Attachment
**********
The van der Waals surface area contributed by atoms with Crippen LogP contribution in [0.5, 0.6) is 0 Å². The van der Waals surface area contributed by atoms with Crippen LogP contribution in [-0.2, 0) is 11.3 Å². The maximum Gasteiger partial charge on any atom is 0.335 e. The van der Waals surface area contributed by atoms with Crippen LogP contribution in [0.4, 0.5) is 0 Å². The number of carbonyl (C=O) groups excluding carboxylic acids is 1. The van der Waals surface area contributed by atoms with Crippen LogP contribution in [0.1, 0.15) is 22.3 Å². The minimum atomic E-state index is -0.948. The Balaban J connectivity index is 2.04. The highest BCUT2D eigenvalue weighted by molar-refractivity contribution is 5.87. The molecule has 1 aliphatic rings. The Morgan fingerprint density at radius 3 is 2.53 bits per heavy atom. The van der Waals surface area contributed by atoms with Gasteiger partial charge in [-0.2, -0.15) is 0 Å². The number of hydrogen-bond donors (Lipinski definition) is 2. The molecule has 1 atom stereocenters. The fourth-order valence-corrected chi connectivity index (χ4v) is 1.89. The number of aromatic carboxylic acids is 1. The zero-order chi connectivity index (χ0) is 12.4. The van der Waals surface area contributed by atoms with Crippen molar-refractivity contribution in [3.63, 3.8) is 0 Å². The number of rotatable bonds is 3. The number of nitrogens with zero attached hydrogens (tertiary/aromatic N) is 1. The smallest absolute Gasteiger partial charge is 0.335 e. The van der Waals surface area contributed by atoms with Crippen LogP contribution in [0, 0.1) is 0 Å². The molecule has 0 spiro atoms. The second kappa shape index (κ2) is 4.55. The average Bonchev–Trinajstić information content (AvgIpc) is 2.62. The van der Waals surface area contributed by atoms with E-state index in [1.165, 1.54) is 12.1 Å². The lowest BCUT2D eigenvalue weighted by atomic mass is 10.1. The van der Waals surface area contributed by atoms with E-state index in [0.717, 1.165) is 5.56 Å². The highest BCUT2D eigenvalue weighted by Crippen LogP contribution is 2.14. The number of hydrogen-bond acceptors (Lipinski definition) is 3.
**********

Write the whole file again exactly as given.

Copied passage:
The van der Waals surface area contributed by atoms with Crippen LogP contribution in [0.5, 0.6) is 0 Å². The van der Waals surface area contributed by atoms with Crippen LogP contribution in [-0.2, 0) is 11.3 Å². The maximum Gasteiger partial charge on any atom is 0.335 e. The van der Waals surface area contributed by atoms with Crippen LogP contribution in [0.4, 0.5) is 0 Å². The number of carbonyl (C=O) groups excluding carboxylic acids is 1. The van der Waals surface area contributed by atoms with Crippen LogP contribution in [0.1, 0.15) is 22.3 Å². The minimum atomic E-state index is -0.948. The Balaban J connectivity index is 2.04. The highest BCUT2D eigenvalue weighted by molar-refractivity contribution is 5.87. The molecule has 1 aliphatic rings. The Morgan fingerprint density at radius 3 is 2.53 bits per heavy atom. The van der Waals surface area contributed by atoms with Gasteiger partial charge in [-0.2, -0.15) is 0 Å². The number of hydrogen-bond donors (Lipinski definition) is 2. The molecule has 1 atom stereocenters. The fourth-order valence-corrected chi connectivity index (χ4v) is 1.89. The number of aromatic carboxylic acids is 1. The zero-order chi connectivity index (χ0) is 12.4. The van der Waals surface area contributed by atoms with Crippen molar-refractivity contribution in [3.63, 3.8) is 0 Å². The number of rotatable bonds is 3. The number of nitrogens with zero attached hydrogens (tertiary/aromatic N) is 1. The smallest absolute Gasteiger partial charge is 0.335 e. The van der Waals surface area contributed by atoms with Crippen LogP contribution in [0, 0.1) is 0 Å². The molecule has 0 spiro atoms. The second kappa shape index (κ2) is 4.55. The average Bonchev–Trinajstić information content (AvgIpc) is 2.62. The van der Waals surface area contributed by atoms with E-state index in [1.165, 1.54) is 12.1 Å². The lowest BCUT2D eigenvalue weighted by atomic mass is 10.1. The van der Waals surface area contributed by atoms with E-state index in [0.717, 1.165) is 5.56 Å². The highest BCUT2D eigenvalue weighted by Crippen LogP contribution is 2.14. The number of hydrogen-bond acceptors (Lipinski definition) is 3.